The Isolationist Approach To Making Friends

In this, the age of the interweb, the lives of the youth of this, and of almost all nations, have been moulded increasingly by the experiences of others that are plastered across social media. Peer pressure, in all its forms, has always been prevalent in determining how people, and in particular adolescents, act. Groups of friends provide a social shape that one should take, and teens will add things on, and chips bits away, to fit the mould. Of course, to change one’s personality is by no means easy, so sometimes aspects would be falsified, or enhanced outwardly. Nowadays, there’s a large online community on websites such as Tumblr or Reddit of people who are, or at least claim to be, ‘socially awkward’.

I guess the anonymity of a digital existence is appealing to those who are less inclined to go out, meeting new people and having new experiences. Thus the individuals on the Internet may be primarily those who have higher levels of social anxiety. However, as existence on the Internet is barely more than a kind of video game, it would be reasonable to assert that not all of those who claim some level of social anxiety or introversion are quite as introverted as they want to be. Charlie Brooker’s show How Video Games Changed the World ran down a list of video game that have had an impact on society and number one on that list was Twitter. Yes, Twitter, that well-known MMORPG (Massively multiplayer online role playing game). And he’s definitely on to something with that decision. Any online profile, be it Twitter, Facebook, Tumblr, or even a blog on WordPress, is a chance for the player to promote their best features, to be witty and urbane in an effort to gain likes, favourites, notes or shares. A far cry from points and floating coins but the basis is strikingly similar.

As the online world works so similarly to the gaming world, it is natural for people to conform to what is more likely to make their opinions more relatable, resulting in further peer affirmation of their views, and subsequently, selves. To this end, the rapid growth of people describing themselves as introverts is unsurprising. Furthermore, Social Anxiety is a thing, a real-life condition that can be detrimental for some. Everyone gets nervous and anxious at times, it’s part of that humanity thing that everyone seems to be into these days. Getting nervous before meeting new people doesn’t mean you’re socially awkward or introverted, it’s much more likely to suggest you’re just not a sociopath. That fact that anxiety is a part of what makes us all human beings does go some way to explaining why it’s such a popular assertion however. Reading something that’s relatable makes people happy; it gives them a sense of community. From an evolutionary perspective, it acts as a way of forming groups and strengthening social bonds, it’s the basis of friendship, thus giving further protection and support for the people who are part of the group.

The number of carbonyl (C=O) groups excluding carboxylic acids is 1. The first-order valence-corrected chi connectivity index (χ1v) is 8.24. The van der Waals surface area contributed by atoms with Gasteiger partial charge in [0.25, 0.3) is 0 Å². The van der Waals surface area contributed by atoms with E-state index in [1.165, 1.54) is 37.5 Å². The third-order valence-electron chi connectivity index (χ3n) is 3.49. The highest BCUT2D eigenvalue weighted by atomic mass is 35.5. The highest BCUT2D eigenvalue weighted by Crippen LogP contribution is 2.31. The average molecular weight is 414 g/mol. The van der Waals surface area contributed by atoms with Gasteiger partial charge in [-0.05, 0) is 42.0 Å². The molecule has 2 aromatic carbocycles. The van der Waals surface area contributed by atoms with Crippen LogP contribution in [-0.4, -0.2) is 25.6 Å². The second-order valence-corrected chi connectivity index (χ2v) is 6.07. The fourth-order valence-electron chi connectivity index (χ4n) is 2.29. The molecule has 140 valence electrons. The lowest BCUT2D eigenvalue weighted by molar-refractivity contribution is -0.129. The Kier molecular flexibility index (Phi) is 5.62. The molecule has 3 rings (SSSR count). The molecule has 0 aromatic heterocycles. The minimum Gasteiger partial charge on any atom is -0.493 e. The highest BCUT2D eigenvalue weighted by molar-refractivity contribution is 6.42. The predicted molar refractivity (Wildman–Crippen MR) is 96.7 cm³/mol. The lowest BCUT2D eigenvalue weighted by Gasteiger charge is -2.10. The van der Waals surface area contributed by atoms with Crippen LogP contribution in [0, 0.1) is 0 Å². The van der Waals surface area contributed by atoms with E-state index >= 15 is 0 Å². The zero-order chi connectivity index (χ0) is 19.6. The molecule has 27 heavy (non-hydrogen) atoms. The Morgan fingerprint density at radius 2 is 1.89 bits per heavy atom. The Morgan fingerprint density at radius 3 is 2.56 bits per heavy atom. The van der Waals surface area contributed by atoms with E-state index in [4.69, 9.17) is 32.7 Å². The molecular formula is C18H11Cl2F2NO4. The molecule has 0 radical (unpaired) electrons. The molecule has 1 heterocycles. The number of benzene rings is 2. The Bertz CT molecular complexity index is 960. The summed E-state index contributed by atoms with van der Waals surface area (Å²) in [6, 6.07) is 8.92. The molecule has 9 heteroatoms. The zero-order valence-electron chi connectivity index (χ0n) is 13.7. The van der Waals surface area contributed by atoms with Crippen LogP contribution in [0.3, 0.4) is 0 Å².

So claiming to be socially anxious seems to be an act that can provide significant benefits. So why am I implying that it’s a damaging endeavour? For two main reasons. As I’ve already said, Social anxiety is real and can be crippling for some people, with anxiety being heavily linked with depression and the damage that that can cause, either to the sufferer or those close to the sufferer (depression has been found to be the mental illness that causes the highest level of aggression). Clearly, by more people wrongly self-diagnosing themselves falsely with a serious condition, those who do struggle could be written off as just another wannabe. I realise that may appear to be an odd choice of phrase, but as this classification becomes more and more fashionable that’s what will happen. A generation of fakers could manifest in a more people becoming hypochondriacal, born out of the same social pressure that’s caused eating disorders such as anorexia and bulimia to be such issues for society. Secondly, people who don’t have any more anxiety than the average Joe believing they do could be a serious problem. It could lead to them becoming anxious for real, but deciding that’s how they’ve always been and then rejecting assistance. Or, if they begin to realise the danger of it but still persist in the belief that they have it, they might blame themselves, possibly leading to a whole host of other problems.

Awareness of mental illness is good, they can be horrible. However, it’s a fine line between raising awareness and glorifying it, that tightrope needs to be walked exquisitely, or mankind could fall either way. Since this post is aimed towards popular social networking sites like Tumblr, I’ll sign off in a way stereotypical if that very site. I’m so done.


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About Mark Dolan

Hello there, I'm Mark, a 21 year old English archaeology student. I write about various things; archaeology, musings on my life, and various bits of society that I have something to say about.

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